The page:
America’s Back at Work

Heavy equipment that moves things and makes things. The guts of an economy that’s charging ahead with confidence. All built on steely Midwestern toughness.

Of course, we’re talking about the pride of Deerfield, Illinois, Caterpillar Inc. (NYSE: CAT.)

Few American companies have CAT’s bellwether power. If CAT’s doing well, America and the world is getting up at 5:00 a.m. and going to work every day. Times are good.

Few companies have also endured the post-financial crisis round trip CAT has made.

In February of 2009, CAT shares traded for $24.61.

The world was falling apart. The future looked uncertain.

Fast-forward two years to April 2011 and shares traded for $115.41.

Then came the long slide.

From April 2011 to January 2016, shares chopped sideways and slid lower, bottoming at $62.24.

CAT’s revenue tells the story.

From $51.3 billion in 2008 to $32.3 billion in 2009.

To $42.5 billion in 2010, $60.1 billion in 2011… $55 billion in 2013 and 2014… to $38 billion last year.

Along the way, CAT along with General Motors and others became part of the “good manufacturing jobs are never coming back” narrative.

News searches from 2009 to today show the guilty. The Atlantic, Reuters, USA Today, Fortune, Business Insider, The Economist, they all piled on.

CAT, the once-great American manufacturing powerhouse. Done.

Then, a funny thing happened. CAT came roaring back.

Yes, there were job cuts. Yes, there were “restructuring costs.” And yes, CAT continues to figure out how it competes globally. But this American icon isn’t done yet.

Yesterday’s Bloomberg headline says it all:

Caterpillar Is the Latest Sign The World’s Economy Hasn’t Looked This Good in Years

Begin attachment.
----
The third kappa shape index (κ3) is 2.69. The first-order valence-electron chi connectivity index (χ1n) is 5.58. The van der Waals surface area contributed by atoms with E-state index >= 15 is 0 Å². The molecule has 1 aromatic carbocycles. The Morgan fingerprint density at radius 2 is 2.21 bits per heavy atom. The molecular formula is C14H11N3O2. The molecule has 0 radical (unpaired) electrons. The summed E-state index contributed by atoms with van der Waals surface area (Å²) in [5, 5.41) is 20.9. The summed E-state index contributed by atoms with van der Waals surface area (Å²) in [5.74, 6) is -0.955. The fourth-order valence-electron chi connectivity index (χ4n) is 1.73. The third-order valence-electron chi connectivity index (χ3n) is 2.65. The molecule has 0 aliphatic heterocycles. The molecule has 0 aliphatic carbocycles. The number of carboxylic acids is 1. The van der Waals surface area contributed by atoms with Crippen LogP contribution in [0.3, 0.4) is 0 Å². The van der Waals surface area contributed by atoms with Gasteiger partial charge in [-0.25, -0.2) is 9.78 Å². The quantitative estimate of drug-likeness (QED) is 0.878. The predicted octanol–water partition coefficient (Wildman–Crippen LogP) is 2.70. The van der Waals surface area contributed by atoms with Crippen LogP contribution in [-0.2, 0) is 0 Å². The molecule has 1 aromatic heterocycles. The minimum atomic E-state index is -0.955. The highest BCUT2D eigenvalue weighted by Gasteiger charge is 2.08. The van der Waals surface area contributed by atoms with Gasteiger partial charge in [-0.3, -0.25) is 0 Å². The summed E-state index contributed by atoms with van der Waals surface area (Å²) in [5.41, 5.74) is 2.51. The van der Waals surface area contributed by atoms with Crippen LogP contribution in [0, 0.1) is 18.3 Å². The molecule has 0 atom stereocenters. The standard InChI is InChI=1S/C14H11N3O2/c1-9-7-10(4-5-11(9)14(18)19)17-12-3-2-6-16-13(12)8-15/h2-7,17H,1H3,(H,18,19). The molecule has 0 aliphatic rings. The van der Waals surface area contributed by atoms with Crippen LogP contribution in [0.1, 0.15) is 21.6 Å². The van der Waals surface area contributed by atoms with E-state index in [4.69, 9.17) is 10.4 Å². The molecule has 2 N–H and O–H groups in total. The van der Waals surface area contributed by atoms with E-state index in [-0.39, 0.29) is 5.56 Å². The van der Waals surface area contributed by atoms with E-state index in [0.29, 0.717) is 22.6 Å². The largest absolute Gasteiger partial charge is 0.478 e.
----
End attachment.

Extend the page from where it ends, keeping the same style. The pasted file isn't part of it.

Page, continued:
CAT’s projecting $44 billion in sales in 2017. Sales are up 27% in North America. 31% in Asia. 24% in Latin America. 22% in Europe and the Middle East.

Where do shares stand now?

CAT chart

From $93 in early January to $138.24 at the close yesterday, a 4.98% gain for the day, CAT’s back to work.

Here’s to second acts, comebacks, and rip-roaring demand for the heavy machinery that powers the global economy.

Taking a look at the markets this morning…

Market Rundown for Wed., October 25

S&P 500 futures are off 4.50 this morning at 2,562.

Oil sits at $52.30. Gold’s down a bit at $1,274.

The Russell 2000’s right at 1,500 this morning, up 2.93.

Wild day for Bitcoin yesterday. From $5,721 to $5,380, finally settling at $5,536.

Talk with you again on Friday.

For the Rundown,

Aaron Gentzler

Aaron Gentzler

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Aaron Gentzler

Aaron Gentzler is the publisher of Seven Figure Publishing. He is also the editor of The Rundown. Aaron’s been with Agora Financial/Seven Figure Publishing for 13 years. He's been covering technology and markets for over a decade.

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